6.2.1 Old Testament references to the church of Jesus Christ

After the fall into sin, human beings could not remain in direct fellowship with God. They had to leave the environment in which God had granted them encounters with Himself. Through sin, mankind had fallen prey to death. God wishes to redeem human beings from this condition of deterioration into death, grant them salvation, and allow them to have eternal fellowship with Himself.


From the very beginning, God provided for mankind. Upon their expulsion from the Garden of Eden, the Creator clothed them and promised that a descendant of the woman would defeat the tempter (Genesis 3: 15).


The recognition that mankind is fundamentally dependent on God is brought to expression again and again in the Old Testament. This finds direct expression in the building of altars and the offering of sacrifices.


In the course of time, sin became overwhelmingly powerful, and mankind increasingly turned away from God. For this reason, God caused them to perish in the flood, a divine judgement. God granted grace to Noah and his family. They were saved in the ark. God made a covenant with them in which He promised all descendants of the human race that He would preserve and care for them. He gave the rainbow as a sign of this covenant.


These events are already a reference to God's acts of salvation which would later be carried out in the church of Christ: God inclines Himself to mankind, cares for and protects them, and takes them into His covenant. Deliverance in the ark is expressly interpreted in 1 Peter 3: 20-21 as a model for baptism, through which deliverance is effected in the new covenant. As a result, Christian tradition understands the ark as an image for the church of Christ.


The covenant with Noah included all human beings. Through God's election of Abraham, a further covenant was established, which called Abraham and his descendants into a special relationship with God: they became the chosen people of God. The outward sign of this covenant was circumcision. This covenant was confirmed with Isaac and Jacob.


When Moses received the Ten Commandments from God on Mount Sinai and passed them on to the people of Israel by God's commission, God revealed His will in the form of a law. This was proclaimed to a particular assembly, a congregation.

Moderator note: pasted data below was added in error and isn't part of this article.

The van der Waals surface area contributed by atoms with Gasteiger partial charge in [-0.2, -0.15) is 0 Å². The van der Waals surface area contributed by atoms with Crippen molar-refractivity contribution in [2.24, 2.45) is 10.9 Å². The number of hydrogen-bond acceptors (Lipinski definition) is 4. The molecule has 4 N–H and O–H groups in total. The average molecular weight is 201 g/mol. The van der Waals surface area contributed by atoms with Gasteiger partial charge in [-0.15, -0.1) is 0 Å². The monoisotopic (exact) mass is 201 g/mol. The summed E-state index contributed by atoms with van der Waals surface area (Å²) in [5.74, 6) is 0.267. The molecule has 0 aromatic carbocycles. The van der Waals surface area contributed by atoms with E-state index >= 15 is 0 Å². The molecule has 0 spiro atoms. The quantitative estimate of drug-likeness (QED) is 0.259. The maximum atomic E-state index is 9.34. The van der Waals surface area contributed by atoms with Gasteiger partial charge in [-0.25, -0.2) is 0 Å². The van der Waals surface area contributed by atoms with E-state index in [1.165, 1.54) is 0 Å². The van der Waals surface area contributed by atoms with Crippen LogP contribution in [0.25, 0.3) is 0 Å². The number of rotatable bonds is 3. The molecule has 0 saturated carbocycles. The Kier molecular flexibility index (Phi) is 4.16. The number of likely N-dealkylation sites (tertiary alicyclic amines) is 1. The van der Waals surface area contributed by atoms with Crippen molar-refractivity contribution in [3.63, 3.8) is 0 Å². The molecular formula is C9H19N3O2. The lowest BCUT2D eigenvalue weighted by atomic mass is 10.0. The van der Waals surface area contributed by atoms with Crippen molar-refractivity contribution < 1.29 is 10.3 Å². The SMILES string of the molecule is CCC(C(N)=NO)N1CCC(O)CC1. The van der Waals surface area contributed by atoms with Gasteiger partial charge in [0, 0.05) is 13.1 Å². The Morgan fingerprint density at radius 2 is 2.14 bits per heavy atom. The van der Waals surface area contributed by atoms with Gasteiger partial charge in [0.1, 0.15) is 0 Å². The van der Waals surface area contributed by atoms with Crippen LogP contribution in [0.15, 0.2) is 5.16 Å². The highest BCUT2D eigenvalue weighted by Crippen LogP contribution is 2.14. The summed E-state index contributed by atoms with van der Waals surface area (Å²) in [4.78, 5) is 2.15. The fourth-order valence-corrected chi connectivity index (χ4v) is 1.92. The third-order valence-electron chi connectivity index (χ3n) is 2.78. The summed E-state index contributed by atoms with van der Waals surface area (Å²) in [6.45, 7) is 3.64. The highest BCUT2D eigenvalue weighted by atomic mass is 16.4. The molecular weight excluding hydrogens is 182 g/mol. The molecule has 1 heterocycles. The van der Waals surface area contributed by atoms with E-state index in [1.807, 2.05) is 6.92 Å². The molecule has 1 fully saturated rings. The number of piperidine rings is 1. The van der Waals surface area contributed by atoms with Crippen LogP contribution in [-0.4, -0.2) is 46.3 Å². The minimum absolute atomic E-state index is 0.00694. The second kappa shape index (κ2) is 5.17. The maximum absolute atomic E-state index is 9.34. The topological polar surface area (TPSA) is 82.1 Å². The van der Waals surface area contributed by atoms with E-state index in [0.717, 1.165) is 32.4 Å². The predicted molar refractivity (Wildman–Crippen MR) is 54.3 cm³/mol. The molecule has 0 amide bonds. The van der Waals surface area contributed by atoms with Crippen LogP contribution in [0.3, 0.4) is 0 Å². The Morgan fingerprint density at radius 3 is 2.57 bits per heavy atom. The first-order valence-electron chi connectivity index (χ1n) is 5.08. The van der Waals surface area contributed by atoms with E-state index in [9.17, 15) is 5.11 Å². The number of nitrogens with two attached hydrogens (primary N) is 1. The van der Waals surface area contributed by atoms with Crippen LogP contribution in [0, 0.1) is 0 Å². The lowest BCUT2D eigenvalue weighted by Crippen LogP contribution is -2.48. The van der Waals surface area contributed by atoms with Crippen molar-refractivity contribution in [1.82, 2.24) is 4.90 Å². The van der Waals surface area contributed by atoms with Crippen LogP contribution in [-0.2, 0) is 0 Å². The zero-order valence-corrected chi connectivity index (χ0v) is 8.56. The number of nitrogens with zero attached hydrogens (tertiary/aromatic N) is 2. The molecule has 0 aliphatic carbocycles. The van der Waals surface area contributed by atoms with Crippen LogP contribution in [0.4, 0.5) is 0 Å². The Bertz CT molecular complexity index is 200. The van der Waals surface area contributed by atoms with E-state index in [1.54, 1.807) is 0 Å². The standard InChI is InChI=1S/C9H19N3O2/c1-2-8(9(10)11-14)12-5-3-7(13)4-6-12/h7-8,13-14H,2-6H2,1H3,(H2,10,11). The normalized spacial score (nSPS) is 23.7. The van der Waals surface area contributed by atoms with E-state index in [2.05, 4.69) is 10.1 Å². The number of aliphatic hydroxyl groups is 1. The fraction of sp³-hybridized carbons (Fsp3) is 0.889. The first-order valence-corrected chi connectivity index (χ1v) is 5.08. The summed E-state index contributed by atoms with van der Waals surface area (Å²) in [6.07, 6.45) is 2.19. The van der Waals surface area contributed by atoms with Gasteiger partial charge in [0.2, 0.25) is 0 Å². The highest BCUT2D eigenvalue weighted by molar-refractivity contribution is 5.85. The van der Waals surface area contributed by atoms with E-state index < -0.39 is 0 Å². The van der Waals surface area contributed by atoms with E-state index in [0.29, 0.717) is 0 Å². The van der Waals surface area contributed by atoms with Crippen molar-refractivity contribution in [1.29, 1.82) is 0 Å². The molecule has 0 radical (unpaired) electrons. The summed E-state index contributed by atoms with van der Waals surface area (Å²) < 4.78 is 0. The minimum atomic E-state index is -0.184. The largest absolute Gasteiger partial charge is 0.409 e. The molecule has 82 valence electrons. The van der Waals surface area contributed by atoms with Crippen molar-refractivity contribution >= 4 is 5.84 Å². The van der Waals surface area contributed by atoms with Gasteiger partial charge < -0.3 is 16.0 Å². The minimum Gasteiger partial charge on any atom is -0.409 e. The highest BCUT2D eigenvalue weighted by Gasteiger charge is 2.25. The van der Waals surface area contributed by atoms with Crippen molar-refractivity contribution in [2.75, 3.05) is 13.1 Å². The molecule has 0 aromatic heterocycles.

The law defined the relationship between human beings and God, as well as their relationships with one another. It established rules for proper divine service. The latter consisted of the sacrificial rite performed by the priests in the tabernacle, in addition to worship of, and devotion to, God by the people through prayer, profession, and obedience. As the people chosen by God, Israel was called to this divine service.


These elements of the old covenant also point to Jesus Christ and to the establishment of the church: the old covenant points to the new covenant, the old covenant mark of circumcision points to baptism, the proclamation of the divine will points to the preaching of the word of God, the priestly sacrificial service points to Holy Communion and its administration by the authorised ministry, and prayer and profession point to the worship of the triune God in Christian divine service.


The divine service of the Old Testament had its central place in the temple of Jerusalem, where it was celebrated in solemn fashion. It was there that the house of the Lord stood, and it was there that the people came together in order to praise God (Psalm 122) and bring Him sacrifices. This changed with the destruction of the temple and the ensuing Babylonian captivity of the Jewish people. During this period, the Jews gathered in synagogues for divine service, in which the word of God–the law–was read aloud and interpreted. The sacrificial service could not be performed there, however. In this respect, these divine services were deficient. Even once the temple in Jerusalem had been rebuilt after the Babylonian exile, and after sacrificial service had once again become possible, the believers continued to gather for divine service in synagogues, in which the proclamation of the word was the focal element.


This serves as a reference to the church of the New Testament, in the centre of which Jesus Christ is present as the Word incarnate (John 1: 1). The epistle to the Hebrews interprets the old covenant with its law, sacrificial service, circumcision, and priesthood as a "shadow"–that is an anticipation–of the new covenant (Hebrews 8: 5; 10: 1). A shadow is not the object itself–it merely refers to the object. It is not the old covenant that is God's perfect institution of salvation, but rather only the new covenant which Jesus Christ established.


Therefore the chosen people of the old covenant already foreshadowed that which would become reality in God's people of the new covenant, in the church of Christ.